Q: I’m a healthy 64-year-old woman who enjoys a satisfying sex life. Menopause was tough, but I’m OK now. My libido’s active, my body gets physically aroused, and, usually, I can have strong orgasms, especially with the Womanizer toy you once recommended. For a few weeks lately I’ve had the winter blues, staying indoors, and worrying about current affairs. When I’ve tried to cheer myself up with an orgasm it’s been difficult. After a while, my clitoris gets sore. I feel a heaviness and a slight ache in my pelvic area but nothing more. Am I breaking down?
A: I think people everywhere have been suffering from the winter blues, even in the parts of the world where it is summer. There seems to be something to fear everywhere you look, and not many positive stories feature in the news media. A certain level of anxiety is completely natural, but it can be exacerbated by the time of year.
In the southern parts of Australia that have the four seasons, winter means shorter days, and limited sunshine. When I was in Sweden this year the locals found my description of a Melbourne winter risible. Nevertheless, some people can still be afflicted with Seasonal Affective Disorder (SAD), where inadequate light stimulation results in lowered mood and energy. Light therapy can alleviate these symptoms if they are severe, but they usually pass as the days get longer.
Cut yourself some slack, and relax. Most of us are less active in winter. Hunkering down in our warm home is more attractive than venturing out in the cold. We often socialise less, move our bodies less, indulge in comfort food, and turn inwards. This can leave us more susceptible to the depressing and disheartening affects of bad news from the outside world.
The best way to drive out the blues is to do some kind of vigorous exercise. The endorphins released are the best mood enhancers available. Without exercise, you become sluggish and your senses are dulled. Low energy means getting motivated is hard, but force yourself to take a brisk walk, go to the gym, take a yoga class, or play a sport. Your body will become more sensitive and responsive to sexual pleasure.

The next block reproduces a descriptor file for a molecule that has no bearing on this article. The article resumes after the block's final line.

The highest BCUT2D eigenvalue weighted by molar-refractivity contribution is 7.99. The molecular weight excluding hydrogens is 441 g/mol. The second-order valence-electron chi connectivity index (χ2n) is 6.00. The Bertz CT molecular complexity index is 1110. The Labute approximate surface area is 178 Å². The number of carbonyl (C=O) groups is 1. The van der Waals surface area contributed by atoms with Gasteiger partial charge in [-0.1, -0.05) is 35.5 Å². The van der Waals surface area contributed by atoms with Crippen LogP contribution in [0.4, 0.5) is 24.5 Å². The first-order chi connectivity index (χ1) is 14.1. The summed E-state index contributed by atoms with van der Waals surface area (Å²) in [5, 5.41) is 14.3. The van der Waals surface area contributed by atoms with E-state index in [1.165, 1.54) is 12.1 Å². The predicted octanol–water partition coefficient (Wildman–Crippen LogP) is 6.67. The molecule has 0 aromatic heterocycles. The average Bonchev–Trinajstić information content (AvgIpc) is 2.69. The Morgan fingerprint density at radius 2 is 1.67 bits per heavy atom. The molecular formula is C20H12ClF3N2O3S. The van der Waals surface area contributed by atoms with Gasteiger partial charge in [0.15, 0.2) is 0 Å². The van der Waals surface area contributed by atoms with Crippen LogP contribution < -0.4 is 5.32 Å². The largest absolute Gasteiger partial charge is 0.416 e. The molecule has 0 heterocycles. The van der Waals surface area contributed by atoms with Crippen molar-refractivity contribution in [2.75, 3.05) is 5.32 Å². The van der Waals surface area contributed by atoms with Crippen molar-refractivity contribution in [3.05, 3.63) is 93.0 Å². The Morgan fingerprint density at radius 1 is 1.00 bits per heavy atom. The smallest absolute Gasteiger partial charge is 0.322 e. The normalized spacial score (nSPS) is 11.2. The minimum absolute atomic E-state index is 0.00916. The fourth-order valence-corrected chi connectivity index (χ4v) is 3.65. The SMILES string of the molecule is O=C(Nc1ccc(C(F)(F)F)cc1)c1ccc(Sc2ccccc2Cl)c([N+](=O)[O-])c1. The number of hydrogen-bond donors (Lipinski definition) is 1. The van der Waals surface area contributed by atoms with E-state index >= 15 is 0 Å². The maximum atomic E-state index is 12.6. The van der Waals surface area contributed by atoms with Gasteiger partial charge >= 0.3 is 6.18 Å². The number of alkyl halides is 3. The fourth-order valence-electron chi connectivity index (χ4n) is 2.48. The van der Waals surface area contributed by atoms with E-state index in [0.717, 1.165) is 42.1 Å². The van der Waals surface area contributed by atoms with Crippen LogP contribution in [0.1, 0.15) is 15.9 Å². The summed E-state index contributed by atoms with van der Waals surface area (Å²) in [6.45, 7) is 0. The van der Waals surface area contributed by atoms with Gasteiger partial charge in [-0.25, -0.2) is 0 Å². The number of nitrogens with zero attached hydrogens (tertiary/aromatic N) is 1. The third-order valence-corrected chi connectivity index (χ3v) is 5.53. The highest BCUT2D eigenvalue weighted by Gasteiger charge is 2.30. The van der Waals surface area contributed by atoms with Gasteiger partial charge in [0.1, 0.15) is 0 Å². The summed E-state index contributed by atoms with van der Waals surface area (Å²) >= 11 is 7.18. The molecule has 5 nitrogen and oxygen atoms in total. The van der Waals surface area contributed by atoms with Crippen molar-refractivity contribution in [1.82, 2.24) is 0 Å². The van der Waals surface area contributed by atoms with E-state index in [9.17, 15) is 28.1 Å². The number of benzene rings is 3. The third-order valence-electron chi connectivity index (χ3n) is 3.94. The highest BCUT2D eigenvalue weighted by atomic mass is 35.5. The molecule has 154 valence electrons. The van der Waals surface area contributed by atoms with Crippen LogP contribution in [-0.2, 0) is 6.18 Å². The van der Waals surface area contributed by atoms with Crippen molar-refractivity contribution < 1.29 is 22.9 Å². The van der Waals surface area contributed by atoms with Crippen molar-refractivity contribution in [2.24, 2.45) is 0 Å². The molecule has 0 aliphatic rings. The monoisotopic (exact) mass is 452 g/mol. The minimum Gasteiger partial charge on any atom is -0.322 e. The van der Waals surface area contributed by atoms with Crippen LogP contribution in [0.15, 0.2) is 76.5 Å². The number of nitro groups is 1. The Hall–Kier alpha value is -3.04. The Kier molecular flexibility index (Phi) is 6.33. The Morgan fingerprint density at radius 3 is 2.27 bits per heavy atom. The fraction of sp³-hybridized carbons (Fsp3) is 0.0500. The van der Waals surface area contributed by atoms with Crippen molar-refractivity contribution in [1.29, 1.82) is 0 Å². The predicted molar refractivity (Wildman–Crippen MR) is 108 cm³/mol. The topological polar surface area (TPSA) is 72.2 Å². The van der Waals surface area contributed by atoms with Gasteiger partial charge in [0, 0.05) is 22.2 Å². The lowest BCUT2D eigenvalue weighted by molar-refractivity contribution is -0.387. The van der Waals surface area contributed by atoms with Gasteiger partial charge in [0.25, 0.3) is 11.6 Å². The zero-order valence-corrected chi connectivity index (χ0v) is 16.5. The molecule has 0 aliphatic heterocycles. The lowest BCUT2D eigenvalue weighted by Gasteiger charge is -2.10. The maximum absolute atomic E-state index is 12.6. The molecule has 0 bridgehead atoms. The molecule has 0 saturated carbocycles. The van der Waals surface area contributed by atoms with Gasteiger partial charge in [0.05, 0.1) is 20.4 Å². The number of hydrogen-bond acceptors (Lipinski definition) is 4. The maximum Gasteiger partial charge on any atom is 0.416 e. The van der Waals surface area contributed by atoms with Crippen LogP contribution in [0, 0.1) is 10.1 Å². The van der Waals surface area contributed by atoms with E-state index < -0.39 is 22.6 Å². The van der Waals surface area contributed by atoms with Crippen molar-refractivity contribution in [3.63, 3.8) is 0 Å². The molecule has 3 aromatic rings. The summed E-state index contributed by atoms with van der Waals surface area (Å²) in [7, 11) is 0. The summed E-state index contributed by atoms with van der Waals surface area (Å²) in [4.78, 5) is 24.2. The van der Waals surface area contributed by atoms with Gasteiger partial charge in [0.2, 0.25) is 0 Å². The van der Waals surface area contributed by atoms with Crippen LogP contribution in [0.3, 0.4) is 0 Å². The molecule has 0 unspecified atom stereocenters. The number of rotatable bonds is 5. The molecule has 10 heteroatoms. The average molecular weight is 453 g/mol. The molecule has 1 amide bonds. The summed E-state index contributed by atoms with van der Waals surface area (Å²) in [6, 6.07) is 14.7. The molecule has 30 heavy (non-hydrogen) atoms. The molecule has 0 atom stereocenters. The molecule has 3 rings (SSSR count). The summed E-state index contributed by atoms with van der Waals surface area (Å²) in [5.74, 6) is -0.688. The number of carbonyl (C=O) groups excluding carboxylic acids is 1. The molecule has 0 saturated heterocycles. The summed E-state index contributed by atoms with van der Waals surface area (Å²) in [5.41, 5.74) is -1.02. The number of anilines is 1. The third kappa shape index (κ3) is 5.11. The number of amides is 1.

Practice mindfulness. Deal with the moment you are in, being fully present. While it is important to be informed about what is happening elsewhere, let go of the negatives you cannot affect. As Byron Katie says in Loving What Is, that is God’s (the Universe’s) business. You do not have to abdicate from your responsibilities, but you must protect your spirit in order to be available to act, when there is something you can do to make the world better.
It is true that an orgasm is an effective remedy for the blues, but it is not like taking a painkiller.
Older women take longer to become physically aroused, so it is important to take your time, and avoid impatience. Like the watched kettle that never boils, an orgasm that is being worried about and willed to occur will never happen. Again, try to be in the moment, not fixated on a destination.
Sexual arousal is mental, as well as physical. It does not help to go in cold. Have a warm shower, play sensual music, read some erotica, indulge in fantasy – these kinds of preparation are a form of foreplay that get things going before you have any direct sexual stimulation.
Vary the style of stimulation. You have a very effective toy, but simply applying one kind of stimulation over a long period is bound to desensitise you, and prolonged, direct clitoral touch will result in numbness, then soreness.
Go slowly. It is better to have short sessions of stimulation, spaced out through the day, to allow sexual energy to build and the blood vessels in your genital area to become engorged. That heaviness you describe is engorgement. It means that an orgasm is in the wings, but the overstimulation and mental concentration is blocking that release. Like sneezing, having an orgasm cannot be forced. Take a break, take your time, trust your body, and be kind to yourself.
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